VOA was unable to contact the suspects for comment. A spokesman for them, Saleban Aadan Barqad, was quoted in press reports as saying they were protecting fishing stocks from being seized by foreign vessels, and says the U.S. navy opened fire first.
Somalia's State Minister of Parliament and Government Relations Abdurahman Ibbi tells VOA he has no doubt that the men were pirates. He says he is happy with the U.S. Navy for stepping in.
"When I heard, actually I was so happy with it, and I am grateful actually of hearing such things," said Ibbi. "These are pirates, and nobody has done anything against them, and now I am glad that we have got some people at least who are thinking of us."
Lieutenant Commander Brown describes to VOA the U.S. navy's version of the incident involving the USS Cape St. George and the USS Gonzalez.
"We spotted these vessels. They were operating in a pattern that has been consistent with previous pirate attacks," he said. "Because of the location they were operating in, because of their operating pattern, we were preparing to go over and do a routine boarding. We were in international water and that is under international law. We went to do that, and as we went to do that, they opened fire on the navy sailors."
Geraad Mohamud, from the same militia group, said they would kill any hostage they capture and would attack any ship unlawfully plying Somali waters unless their men were released.
UPDATE2: Someone seems a bit unhappy:
On Saturday March 18, the USS Cape St. George and USS Gonzales opened fire on Somali vessels inside Somali coastline, killing one while taking others into custody.I guess getting your people shot at isn't "serious" provocation and, as noted in an earlier post, 25 miles is not inside Somali territorial waters.
The office of the Somali Justice Advocacy Center received calls from Somalia, and therefore asks the U.S. government to release those in detention and offer an accurate explanation about the details of the incident.
"This is not the first time the U.S. navy violates the sovereignty of the Somali coastline," said Omar Jamal, the executive director of the Somali Justice Advocacy Center.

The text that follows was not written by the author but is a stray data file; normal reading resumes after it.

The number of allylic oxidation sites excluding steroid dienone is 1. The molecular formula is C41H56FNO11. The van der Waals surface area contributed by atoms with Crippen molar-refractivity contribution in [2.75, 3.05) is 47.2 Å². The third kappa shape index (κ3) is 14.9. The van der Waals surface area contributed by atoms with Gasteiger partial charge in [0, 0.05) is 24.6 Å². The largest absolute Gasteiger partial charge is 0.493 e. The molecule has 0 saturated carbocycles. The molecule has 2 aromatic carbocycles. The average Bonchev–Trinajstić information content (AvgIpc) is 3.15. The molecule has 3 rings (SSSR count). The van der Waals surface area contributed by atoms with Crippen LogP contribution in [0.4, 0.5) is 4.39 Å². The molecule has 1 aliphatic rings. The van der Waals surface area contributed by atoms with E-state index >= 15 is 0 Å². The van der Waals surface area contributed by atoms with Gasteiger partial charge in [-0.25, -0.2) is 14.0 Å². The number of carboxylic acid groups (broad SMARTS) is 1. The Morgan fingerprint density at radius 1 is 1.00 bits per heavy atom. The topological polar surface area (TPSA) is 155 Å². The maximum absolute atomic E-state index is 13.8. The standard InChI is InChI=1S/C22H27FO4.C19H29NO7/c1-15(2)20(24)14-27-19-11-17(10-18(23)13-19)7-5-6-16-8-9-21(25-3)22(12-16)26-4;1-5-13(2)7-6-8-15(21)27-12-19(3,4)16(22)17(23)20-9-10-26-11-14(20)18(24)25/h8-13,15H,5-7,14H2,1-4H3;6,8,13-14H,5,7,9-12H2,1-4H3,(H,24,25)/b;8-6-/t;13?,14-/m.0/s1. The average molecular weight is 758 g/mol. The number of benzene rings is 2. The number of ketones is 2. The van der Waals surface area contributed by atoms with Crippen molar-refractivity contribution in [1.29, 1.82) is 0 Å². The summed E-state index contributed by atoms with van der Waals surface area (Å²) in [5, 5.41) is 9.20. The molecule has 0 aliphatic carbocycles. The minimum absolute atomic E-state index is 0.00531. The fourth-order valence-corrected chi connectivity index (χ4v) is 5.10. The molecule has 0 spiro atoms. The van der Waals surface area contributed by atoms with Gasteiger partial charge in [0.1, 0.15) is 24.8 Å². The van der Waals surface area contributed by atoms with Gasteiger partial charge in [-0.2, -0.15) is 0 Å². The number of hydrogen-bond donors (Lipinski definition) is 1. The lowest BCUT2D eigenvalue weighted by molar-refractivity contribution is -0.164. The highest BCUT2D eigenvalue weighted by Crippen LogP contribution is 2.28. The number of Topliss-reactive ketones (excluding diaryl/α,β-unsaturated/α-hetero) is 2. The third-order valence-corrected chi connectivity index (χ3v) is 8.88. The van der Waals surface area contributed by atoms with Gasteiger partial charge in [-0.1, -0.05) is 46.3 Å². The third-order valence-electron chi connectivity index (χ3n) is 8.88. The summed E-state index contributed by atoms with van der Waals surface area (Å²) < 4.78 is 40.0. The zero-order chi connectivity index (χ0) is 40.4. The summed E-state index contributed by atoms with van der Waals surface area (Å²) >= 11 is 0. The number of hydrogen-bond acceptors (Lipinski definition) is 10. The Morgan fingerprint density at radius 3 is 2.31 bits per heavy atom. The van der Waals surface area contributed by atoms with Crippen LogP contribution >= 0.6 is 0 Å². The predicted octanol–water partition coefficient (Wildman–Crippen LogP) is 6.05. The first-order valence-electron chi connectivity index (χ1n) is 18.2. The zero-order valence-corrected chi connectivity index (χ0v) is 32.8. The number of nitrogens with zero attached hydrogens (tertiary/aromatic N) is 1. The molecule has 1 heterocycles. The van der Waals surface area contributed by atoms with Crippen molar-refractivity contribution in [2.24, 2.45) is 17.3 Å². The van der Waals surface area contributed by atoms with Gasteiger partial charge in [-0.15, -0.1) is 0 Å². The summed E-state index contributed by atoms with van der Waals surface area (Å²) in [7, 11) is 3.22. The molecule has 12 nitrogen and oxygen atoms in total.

The office of the Somali Justice Advocacy Center believes that there was neither any serious provocation from the Somali vessels nor any legality of the presence of the U.S. Navy inside Somali coastline.
In 2002, the Somali Justice Advocacy Center described itself:
SJAC is a non-profit organization that has been active in the light of September 11th advocating for the Somali Community in the Twin Cities area. SJAC has helped to organize vigils to support the Hawalas (money wiring services) when they were shut down by the U.S. Customs Service, highlighting the devastating economic effects that this would have on Somalis' families back home. SJAC has also been active in supporting victims of police brutality and especially the recent killing of Abu-Kassim Jeilani on March 10th of this year.SJAC's director also expressed concern about the movie "Blackhawk Down":
"The Somali people are depicted as very savage beasts without any human element," said Omar Jamal, executive director of the Somali Justice Advocacy Center in St. Paul, Minn. "We don't know what Americans will think of us Somalis after they watch this movie."I agree, all Somalis should not be judged by the actions or words of a few (or even by the actions and words of the director of SJAC). And, just so you know, this last section was revised slightly after re-reading the referenced article. My apologies for any inconvenience.
Jamal said at least 25,000 Somalis live in Minnesota, the largest number in any U.S. state.
"The community is shocked and really afraid of the consequences of this movie," Jamal said after he and several colleagues saw a private screening. He called the movie a "big psychological setback" to the group's efforts to demonstrate to Americans that the Somali community supports the war against terrorism.